People often talk about what is their favorite season is, but when I’m asked I have difficulties deciding. I know I don’t like really cold, cold or hot, hot. Most likely the best answer I can give is, I like late summer to autumn, the best. As I left my house this morning and drove to church I got thinking about how beautiful all the wildflowers are, which is why I like this time of year. Last summer I let my “Queen Anne’s Lace” go to seed resulting in a beautiful crop this year. I have lovely Black-eyed Susan cultivated the same way. Even though I have a background in horticulture, I don’t like gardening as a rule. I prefer natural beauty over cultivated to be perfectly honest. Don’t get me wrong, I appreciate a well groomed and maintained formal garden, but there is nothing like a field of Indian paintbrush, Queen Anne’s lace or Lupine to brighten the cloudiest of days.
Last weekend I went to the town recycling center with my mom. While there she discovered this lovely little plant growing in gravel beside a dumpster, and made me dig it up so she could take it home to her garden. She later found out it was called “butter & eggs.” What is so intriguing about this plant is that where it was, it was considered a weed, however when planted in my mother’s garden it became a plant of honor. Many years ago the nurseryman I worked for taught me his definition of a weed; it’s a “plant out of place.” Given the right location a plant of no distinction will be venerated by a gardener. Grass is detested in a garden, a scourge; however I went to college with people who were majoring in the cultivation and care of grass for lawns and golf courses. People spend lots of money every year on grass seed and fertilizer; not to mention “lawn weed killer.” Dandelions are one of those “weeds” people fight with in their lawns, yet how many children have brightened their mother’s day by bringing them a cheery bouquet of those yellow sunbursts. I remember my father on his hands & knees picking dandelion greens for dinner with his pocket knife, yum. There’s a robust crop of violets in my lawn that greet me in the spring with lovely lavender blossoms.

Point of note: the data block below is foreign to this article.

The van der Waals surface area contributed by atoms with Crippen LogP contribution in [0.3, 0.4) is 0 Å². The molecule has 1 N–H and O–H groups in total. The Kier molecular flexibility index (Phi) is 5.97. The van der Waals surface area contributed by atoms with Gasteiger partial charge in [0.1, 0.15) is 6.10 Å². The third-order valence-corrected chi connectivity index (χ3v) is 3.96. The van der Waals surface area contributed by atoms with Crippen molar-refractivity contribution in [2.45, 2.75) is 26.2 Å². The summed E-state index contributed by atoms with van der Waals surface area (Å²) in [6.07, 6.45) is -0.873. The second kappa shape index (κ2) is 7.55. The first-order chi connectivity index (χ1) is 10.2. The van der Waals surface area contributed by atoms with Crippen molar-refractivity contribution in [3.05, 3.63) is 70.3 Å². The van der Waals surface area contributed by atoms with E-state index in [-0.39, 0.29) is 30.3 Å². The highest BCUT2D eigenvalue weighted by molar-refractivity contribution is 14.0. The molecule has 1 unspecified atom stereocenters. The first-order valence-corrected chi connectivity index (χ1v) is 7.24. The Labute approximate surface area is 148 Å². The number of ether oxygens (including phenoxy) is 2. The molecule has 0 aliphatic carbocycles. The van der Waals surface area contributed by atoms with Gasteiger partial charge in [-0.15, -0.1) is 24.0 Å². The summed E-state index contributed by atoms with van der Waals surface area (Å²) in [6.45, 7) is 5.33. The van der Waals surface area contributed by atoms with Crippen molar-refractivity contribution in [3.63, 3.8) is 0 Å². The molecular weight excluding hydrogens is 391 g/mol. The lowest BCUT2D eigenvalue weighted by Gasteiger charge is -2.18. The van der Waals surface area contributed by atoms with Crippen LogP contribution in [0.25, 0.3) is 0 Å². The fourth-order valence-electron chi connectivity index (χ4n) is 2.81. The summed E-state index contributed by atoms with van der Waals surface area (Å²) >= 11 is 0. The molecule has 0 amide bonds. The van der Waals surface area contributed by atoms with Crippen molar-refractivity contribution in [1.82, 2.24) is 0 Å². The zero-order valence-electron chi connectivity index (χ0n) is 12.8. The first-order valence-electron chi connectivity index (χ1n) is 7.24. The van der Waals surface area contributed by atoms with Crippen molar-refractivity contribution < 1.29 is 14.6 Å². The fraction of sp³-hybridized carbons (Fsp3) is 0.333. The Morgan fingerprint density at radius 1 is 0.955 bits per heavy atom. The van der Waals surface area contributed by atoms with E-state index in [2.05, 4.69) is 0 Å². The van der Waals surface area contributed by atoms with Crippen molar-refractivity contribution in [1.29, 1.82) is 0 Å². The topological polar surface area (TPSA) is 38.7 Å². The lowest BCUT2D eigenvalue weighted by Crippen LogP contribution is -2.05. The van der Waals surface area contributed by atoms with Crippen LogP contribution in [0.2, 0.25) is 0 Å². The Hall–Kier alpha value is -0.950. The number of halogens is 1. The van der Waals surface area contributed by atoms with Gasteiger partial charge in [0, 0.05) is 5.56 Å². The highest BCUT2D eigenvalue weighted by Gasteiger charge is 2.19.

It’s all about time and place, how many noted Americans had humble starts? Abe Lincoln, Thomas Edison, Sacajawea, and Rosa Parks: all common folk until they were in the right place and have been given a place of honor in American History. You ever feel like a weed? Just remember, in someone’s garden you are a plant of great honor, even though you may feel out of place.